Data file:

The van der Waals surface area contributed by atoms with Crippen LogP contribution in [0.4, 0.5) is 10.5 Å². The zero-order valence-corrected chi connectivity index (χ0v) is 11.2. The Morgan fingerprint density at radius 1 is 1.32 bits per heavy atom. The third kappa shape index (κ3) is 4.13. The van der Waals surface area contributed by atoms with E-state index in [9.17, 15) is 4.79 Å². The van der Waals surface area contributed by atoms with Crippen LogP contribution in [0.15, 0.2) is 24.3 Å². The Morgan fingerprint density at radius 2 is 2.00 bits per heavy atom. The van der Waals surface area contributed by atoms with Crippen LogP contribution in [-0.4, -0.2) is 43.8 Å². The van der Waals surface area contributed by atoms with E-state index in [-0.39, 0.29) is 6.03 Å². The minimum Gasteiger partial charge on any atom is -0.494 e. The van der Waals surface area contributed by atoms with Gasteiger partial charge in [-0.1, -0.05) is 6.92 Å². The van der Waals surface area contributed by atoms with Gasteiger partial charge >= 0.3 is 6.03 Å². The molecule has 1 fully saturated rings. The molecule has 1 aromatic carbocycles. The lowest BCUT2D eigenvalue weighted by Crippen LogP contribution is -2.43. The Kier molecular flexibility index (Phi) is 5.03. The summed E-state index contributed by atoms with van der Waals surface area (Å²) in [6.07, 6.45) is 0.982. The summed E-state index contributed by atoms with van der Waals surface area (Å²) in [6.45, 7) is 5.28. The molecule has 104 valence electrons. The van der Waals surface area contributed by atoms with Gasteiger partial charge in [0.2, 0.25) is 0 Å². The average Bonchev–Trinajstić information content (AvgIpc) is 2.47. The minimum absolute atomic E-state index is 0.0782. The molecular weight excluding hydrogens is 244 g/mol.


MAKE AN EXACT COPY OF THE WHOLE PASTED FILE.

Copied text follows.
The van der Waals surface area contributed by atoms with Crippen LogP contribution in [0.4, 0.5) is 10.5 Å². The zero-order valence-corrected chi connectivity index (χ0v) is 11.2. The Morgan fingerprint density at radius 1 is 1.32 bits per heavy atom. The third kappa shape index (κ3) is 4.13. The van der Waals surface area contributed by atoms with E-state index in [9.17, 15) is 4.79 Å². The van der Waals surface area contributed by atoms with Crippen LogP contribution in [0.15, 0.2) is 24.3 Å². The Morgan fingerprint density at radius 2 is 2.00 bits per heavy atom. The van der Waals surface area contributed by atoms with Crippen LogP contribution in [-0.4, -0.2) is 43.8 Å². The van der Waals surface area contributed by atoms with E-state index in [-0.39, 0.29) is 6.03 Å². The minimum Gasteiger partial charge on any atom is -0.494 e. The van der Waals surface area contributed by atoms with Gasteiger partial charge in [-0.1, -0.05) is 6.92 Å². The van der Waals surface area contributed by atoms with Gasteiger partial charge >= 0.3 is 6.03 Å². The molecule has 1 fully saturated rings. The molecule has 1 aromatic carbocycles. The lowest BCUT2D eigenvalue weighted by Crippen LogP contribution is -2.43. The Kier molecular flexibility index (Phi) is 5.03. The summed E-state index contributed by atoms with van der Waals surface area (Å²) in [6.07, 6.45) is 0.982. The summed E-state index contributed by atoms with van der Waals surface area (Å²) in [6.45, 7) is 5.28. The molecule has 104 valence electrons. The van der Waals surface area contributed by atoms with Gasteiger partial charge in [0.2, 0.25) is 0 Å². The average Bonchev–Trinajstić information content (AvgIpc) is 2.47. The minimum absolute atomic E-state index is 0.0782. The molecular weight excluding hydrogens is 244 g/mol.